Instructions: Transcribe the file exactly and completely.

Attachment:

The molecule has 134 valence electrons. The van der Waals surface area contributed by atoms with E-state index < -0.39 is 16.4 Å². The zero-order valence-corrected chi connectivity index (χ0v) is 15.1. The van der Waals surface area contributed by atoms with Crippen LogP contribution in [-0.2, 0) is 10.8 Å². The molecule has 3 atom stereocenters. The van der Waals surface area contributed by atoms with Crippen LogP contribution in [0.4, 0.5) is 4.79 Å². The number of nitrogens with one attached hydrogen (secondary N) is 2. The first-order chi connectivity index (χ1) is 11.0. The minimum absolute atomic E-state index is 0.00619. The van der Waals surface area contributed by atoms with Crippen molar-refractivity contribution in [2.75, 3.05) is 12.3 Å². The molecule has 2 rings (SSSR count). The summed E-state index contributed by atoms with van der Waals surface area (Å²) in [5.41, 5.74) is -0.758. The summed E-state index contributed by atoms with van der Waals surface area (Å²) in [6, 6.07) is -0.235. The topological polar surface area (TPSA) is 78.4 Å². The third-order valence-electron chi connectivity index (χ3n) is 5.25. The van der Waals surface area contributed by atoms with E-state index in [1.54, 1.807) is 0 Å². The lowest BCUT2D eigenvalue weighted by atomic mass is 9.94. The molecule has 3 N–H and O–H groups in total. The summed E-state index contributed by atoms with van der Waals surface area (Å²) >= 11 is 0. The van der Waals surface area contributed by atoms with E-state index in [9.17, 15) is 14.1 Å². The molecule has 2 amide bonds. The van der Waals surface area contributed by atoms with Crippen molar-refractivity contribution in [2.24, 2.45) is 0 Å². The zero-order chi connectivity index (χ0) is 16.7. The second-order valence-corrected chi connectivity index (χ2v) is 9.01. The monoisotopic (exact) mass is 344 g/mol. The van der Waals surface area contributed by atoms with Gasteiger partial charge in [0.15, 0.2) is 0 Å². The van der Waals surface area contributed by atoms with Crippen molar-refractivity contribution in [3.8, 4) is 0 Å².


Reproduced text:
The molecule has 134 valence electrons. The van der Waals surface area contributed by atoms with E-state index < -0.39 is 16.4 Å². The zero-order valence-corrected chi connectivity index (χ0v) is 15.1. The van der Waals surface area contributed by atoms with Crippen LogP contribution in [-0.2, 0) is 10.8 Å². The molecule has 3 atom stereocenters. The van der Waals surface area contributed by atoms with Crippen LogP contribution in [0.4, 0.5) is 4.79 Å². The number of nitrogens with one attached hydrogen (secondary N) is 2. The first-order chi connectivity index (χ1) is 11.0. The minimum absolute atomic E-state index is 0.00619. The van der Waals surface area contributed by atoms with Crippen molar-refractivity contribution in [2.75, 3.05) is 12.3 Å². The molecule has 2 rings (SSSR count). The summed E-state index contributed by atoms with van der Waals surface area (Å²) in [5.41, 5.74) is -0.758. The summed E-state index contributed by atoms with van der Waals surface area (Å²) in [6, 6.07) is -0.235. The topological polar surface area (TPSA) is 78.4 Å². The third-order valence-electron chi connectivity index (χ3n) is 5.25. The van der Waals surface area contributed by atoms with E-state index in [1.54, 1.807) is 0 Å². The lowest BCUT2D eigenvalue weighted by atomic mass is 9.94. The molecule has 3 N–H and O–H groups in total. The summed E-state index contributed by atoms with van der Waals surface area (Å²) >= 11 is 0. The van der Waals surface area contributed by atoms with E-state index in [9.17, 15) is 14.1 Å². The molecule has 2 amide bonds. The van der Waals surface area contributed by atoms with Crippen molar-refractivity contribution in [2.24, 2.45) is 0 Å². The zero-order chi connectivity index (χ0) is 16.7. The second-order valence-corrected chi connectivity index (χ2v) is 9.01. The monoisotopic (exact) mass is 344 g/mol. The van der Waals surface area contributed by atoms with Gasteiger partial charge in [0.15, 0.2) is 0 Å². The van der Waals surface area contributed by atoms with Crippen molar-refractivity contribution in [3.8, 4) is 0 Å².